Soul Mate


Is it possible to have more than one soulmate? I hear the Hindu belief is that once you marry you are one for 7 lifetimes. Do you actually get to meet all your soulmates in a single lifetime? Do you get to know how many soulmates you have in this lifetime? And do you meet them all?

—Brown J, Canada


Dear Friend,

The very nature of the term “soul mate” suggests, as indeed Paramhansa Yogananda affirmed, that there is only one soul mate. I’ve never come across the “Hindu belief that once you marry you are one for 7 lifetimes!”

Paramhansa Yogananda did not give the soul mate subject a great deal of explanation or interest for the obvious reason that it is natural that the concept be interpreted romantically. The soul is neither male nor female. A “soul-mate,” therefore, is not a unity of male or female. The unity is on a soul level. Oneness can only be achieved on a soul level, not in the body or ego.

The teaching, esoteric as it is, states that at the time of our unique creation our one soul is cleaved into two. Like quantum physics that has established the fact that electrons separated by a large distance nonetheless parallel one another’s actions in real time (thereby defying all known laws of physics by transcending the normal limitations of time and distance), so our evolution through time and space eventually brings us back inevitably to our soul mate.

The way in which this happens depends on the degree we gradually become in contact and harmony with our soul’s native and unique qualities. This is NOT the ego. The ego is the false soul, or, as Yogananda described it: “the soul identified (falsely) with the body and personality.”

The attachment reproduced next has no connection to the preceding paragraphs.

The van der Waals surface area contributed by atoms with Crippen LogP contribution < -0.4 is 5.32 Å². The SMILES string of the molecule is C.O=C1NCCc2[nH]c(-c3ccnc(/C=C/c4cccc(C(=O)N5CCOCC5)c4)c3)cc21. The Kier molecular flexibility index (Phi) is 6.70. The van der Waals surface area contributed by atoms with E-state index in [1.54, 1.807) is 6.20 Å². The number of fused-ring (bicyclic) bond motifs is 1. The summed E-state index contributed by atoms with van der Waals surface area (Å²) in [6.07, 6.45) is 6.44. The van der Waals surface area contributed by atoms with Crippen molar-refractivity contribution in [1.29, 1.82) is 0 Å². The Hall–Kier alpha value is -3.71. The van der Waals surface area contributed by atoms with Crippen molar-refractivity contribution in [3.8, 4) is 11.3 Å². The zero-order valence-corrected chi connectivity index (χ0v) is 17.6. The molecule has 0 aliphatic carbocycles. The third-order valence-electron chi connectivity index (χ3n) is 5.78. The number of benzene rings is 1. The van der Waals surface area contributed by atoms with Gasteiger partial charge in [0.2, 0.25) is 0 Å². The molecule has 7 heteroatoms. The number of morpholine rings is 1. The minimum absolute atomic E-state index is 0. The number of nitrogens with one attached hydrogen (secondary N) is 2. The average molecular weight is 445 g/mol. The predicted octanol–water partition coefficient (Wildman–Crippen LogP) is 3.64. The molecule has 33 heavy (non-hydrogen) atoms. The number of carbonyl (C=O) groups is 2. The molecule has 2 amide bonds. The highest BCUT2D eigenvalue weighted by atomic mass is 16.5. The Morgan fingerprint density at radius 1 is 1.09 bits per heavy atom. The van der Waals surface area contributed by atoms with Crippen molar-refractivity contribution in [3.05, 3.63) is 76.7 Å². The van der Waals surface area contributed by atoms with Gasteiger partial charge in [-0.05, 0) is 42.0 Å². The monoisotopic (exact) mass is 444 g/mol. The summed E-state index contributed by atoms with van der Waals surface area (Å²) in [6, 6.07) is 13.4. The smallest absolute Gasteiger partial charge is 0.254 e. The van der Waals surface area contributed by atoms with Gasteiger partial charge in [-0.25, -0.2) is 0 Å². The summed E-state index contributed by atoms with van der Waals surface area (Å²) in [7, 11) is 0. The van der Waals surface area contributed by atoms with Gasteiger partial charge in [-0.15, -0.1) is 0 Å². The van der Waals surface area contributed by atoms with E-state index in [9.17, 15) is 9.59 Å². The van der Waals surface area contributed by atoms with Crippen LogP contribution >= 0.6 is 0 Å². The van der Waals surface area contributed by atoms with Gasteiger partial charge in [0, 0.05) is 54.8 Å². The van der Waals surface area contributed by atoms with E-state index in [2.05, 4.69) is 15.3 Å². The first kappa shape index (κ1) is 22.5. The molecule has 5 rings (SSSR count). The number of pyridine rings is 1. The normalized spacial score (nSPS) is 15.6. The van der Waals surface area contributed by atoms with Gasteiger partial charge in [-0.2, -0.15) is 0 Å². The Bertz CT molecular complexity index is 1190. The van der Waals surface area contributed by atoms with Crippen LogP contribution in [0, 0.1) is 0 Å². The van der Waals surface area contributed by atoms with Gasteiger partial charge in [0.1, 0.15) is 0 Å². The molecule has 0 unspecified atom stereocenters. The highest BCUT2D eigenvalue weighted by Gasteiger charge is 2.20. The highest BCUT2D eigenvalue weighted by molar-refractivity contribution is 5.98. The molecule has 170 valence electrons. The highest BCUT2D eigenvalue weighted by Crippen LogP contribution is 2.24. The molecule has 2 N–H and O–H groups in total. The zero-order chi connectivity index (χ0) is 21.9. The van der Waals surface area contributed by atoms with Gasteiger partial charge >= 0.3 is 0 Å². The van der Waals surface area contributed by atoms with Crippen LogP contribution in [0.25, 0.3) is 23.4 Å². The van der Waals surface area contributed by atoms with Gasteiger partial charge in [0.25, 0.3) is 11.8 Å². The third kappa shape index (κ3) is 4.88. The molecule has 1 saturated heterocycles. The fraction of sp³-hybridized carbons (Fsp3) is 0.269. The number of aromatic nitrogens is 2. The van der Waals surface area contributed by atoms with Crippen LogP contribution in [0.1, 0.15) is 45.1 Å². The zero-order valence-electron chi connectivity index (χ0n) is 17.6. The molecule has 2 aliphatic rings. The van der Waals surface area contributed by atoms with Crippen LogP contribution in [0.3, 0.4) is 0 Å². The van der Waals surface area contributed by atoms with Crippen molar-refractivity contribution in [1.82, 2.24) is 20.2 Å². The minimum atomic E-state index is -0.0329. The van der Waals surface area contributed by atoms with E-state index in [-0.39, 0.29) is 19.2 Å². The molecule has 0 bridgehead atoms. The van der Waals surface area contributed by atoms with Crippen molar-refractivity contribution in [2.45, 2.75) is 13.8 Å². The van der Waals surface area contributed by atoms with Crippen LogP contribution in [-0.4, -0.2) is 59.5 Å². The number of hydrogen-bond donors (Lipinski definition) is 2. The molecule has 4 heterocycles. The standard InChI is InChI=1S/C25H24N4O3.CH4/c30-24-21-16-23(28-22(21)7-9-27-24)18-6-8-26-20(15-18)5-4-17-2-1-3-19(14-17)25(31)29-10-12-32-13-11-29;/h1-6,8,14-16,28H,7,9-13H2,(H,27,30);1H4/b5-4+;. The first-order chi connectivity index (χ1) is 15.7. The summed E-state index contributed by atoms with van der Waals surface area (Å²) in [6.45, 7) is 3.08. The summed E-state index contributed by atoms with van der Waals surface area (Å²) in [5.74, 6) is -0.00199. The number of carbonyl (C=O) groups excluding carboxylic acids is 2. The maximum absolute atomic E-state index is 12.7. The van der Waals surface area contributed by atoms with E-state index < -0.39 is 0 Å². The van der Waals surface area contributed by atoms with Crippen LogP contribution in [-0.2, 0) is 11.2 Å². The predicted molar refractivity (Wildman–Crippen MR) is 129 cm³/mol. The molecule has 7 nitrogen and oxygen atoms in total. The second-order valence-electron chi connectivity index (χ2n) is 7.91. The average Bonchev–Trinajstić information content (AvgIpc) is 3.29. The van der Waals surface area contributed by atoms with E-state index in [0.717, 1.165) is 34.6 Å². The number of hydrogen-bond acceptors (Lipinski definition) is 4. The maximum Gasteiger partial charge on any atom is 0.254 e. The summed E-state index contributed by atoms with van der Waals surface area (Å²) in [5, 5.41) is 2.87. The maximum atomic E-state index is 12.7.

Through countless lives one will have countless relationships, including romantic ones. Imagine after death encountering all those husbands and wives from past lives! Aaarrrghh! This is meant to teach us to love all beings equally (but not romantically, obviously). Because gender identification and attributes are false to the soul’s true nature, our spiritual growth leads us away from the fascination of romance and sex towards true friendship in God. Even in a single lifetime, nature itself inclines us through the body’s aging process to gradually release attachment to sex and to the opposite sex and, in a marriage, to focus more on friendship and mutual service, respect, and appreciation. (Of course there are many people, regardless of age, who are infatuated with romance and sex to their dying day, but the more natural process is to move away from this for reasons too obvious to recite.)

Thus there are not countless soul mates. There are countless possible friends. The more so as we grow spiritually and away from ego’s innate limitations, likes and dislikes. In a broad sense, we are soul mates with the entire universe but saying that takes away from the meaning of the term itself.

As we awaken to God’s love and bliss, and shed the false trappings of personality, the magnetic power of our soul will bring into our lives and into mutual recognition that “other half” of our soul to which we are destined to be reunited before achieving final freedom and oneness with the Infinite consciousness of divine Bliss. This other soul may occupy a body of the same or opposite gender, age, or other roles, including, possibly, that of one’s guru.

I do sincerely hope that this clarifies this idea of soul mate. Yogananda spoke little about it lest people go running off in search of a romantic soul mate, or many in search of one after the other as you also suggest. It would be best to leave this idea to rest and focus instead on the purification of our karma and our love for God alone, and in all. Let be what will be. See all as our own, as manifestations of the One.

With blessings and joy to you,
Nayaswami Hriman
Seattle WA USA